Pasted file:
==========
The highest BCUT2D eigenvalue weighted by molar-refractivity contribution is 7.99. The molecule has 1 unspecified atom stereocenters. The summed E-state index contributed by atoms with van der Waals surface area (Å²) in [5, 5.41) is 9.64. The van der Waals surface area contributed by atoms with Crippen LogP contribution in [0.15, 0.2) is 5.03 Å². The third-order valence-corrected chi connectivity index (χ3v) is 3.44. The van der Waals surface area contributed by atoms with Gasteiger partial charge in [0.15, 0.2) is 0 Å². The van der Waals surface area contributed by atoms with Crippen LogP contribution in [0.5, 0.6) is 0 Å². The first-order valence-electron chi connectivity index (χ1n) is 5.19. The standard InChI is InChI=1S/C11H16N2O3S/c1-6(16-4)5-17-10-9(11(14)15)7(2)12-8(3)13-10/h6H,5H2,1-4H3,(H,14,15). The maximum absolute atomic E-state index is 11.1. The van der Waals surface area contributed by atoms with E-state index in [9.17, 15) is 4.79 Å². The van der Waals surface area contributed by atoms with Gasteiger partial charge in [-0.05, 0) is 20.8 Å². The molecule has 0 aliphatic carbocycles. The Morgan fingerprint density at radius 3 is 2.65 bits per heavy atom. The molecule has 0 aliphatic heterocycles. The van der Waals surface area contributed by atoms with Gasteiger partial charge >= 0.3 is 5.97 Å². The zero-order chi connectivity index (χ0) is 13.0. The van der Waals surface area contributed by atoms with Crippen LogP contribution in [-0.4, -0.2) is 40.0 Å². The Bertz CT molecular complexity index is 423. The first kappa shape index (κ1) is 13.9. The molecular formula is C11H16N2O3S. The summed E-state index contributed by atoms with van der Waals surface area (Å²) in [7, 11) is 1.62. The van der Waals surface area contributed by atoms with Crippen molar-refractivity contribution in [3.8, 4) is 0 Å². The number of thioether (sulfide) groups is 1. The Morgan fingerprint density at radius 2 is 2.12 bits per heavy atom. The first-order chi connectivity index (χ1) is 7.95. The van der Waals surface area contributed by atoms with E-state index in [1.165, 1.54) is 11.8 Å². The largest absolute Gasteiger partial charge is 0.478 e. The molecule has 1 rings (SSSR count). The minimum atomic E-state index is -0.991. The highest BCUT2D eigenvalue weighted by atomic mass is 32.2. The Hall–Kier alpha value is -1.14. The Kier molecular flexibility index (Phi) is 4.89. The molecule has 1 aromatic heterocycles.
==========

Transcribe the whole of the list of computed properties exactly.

The highest BCUT2D eigenvalue weighted by molar-refractivity contribution is 7.99. The molecule has 1 unspecified atom stereocenters. The summed E-state index contributed by atoms with van der Waals surface area (Å²) in [5, 5.41) is 9.64. The van der Waals surface area contributed by atoms with Crippen LogP contribution in [0.15, 0.2) is 5.03 Å². The third-order valence-corrected chi connectivity index (χ3v) is 3.44. The van der Waals surface area contributed by atoms with Gasteiger partial charge in [0.15, 0.2) is 0 Å². The van der Waals surface area contributed by atoms with Crippen LogP contribution in [0.5, 0.6) is 0 Å². The first-order valence-electron chi connectivity index (χ1n) is 5.19. The standard InChI is InChI=1S/C11H16N2O3S/c1-6(16-4)5-17-10-9(11(14)15)7(2)12-8(3)13-10/h6H,5H2,1-4H3,(H,14,15). The maximum absolute atomic E-state index is 11.1. The van der Waals surface area contributed by atoms with E-state index in [9.17, 15) is 4.79 Å². The van der Waals surface area contributed by atoms with Gasteiger partial charge in [-0.05, 0) is 20.8 Å². The molecule has 0 aliphatic carbocycles. The Morgan fingerprint density at radius 3 is 2.65 bits per heavy atom. The molecule has 0 aliphatic heterocycles. The van der Waals surface area contributed by atoms with Gasteiger partial charge >= 0.3 is 5.97 Å². The zero-order chi connectivity index (χ0) is 13.0. The van der Waals surface area contributed by atoms with Crippen LogP contribution in [-0.4, -0.2) is 40.0 Å². The Bertz CT molecular complexity index is 423. The first kappa shape index (κ1) is 13.9. The molecular formula is C11H16N2O3S. The summed E-state index contributed by atoms with van der Waals surface area (Å²) in [7, 11) is 1.62. The van der Waals surface area contributed by atoms with Crippen molar-refractivity contribution in [3.8, 4) is 0 Å². The number of thioether (sulfide) groups is 1. The Morgan fingerprint density at radius 2 is 2.12 bits per heavy atom. The first-order chi connectivity index (χ1) is 7.95. The van der Waals surface area contributed by atoms with E-state index in [1.165, 1.54) is 11.8 Å². The largest absolute Gasteiger partial charge is 0.478 e. The molecule has 1 rings (SSSR count). The minimum atomic E-state index is -0.991. The highest BCUT2D eigenvalue weighted by atomic mass is 32.2. The Hall–Kier alpha value is -1.14. The Kier molecular flexibility index (Phi) is 4.89. The molecule has 1 aromatic heterocycles.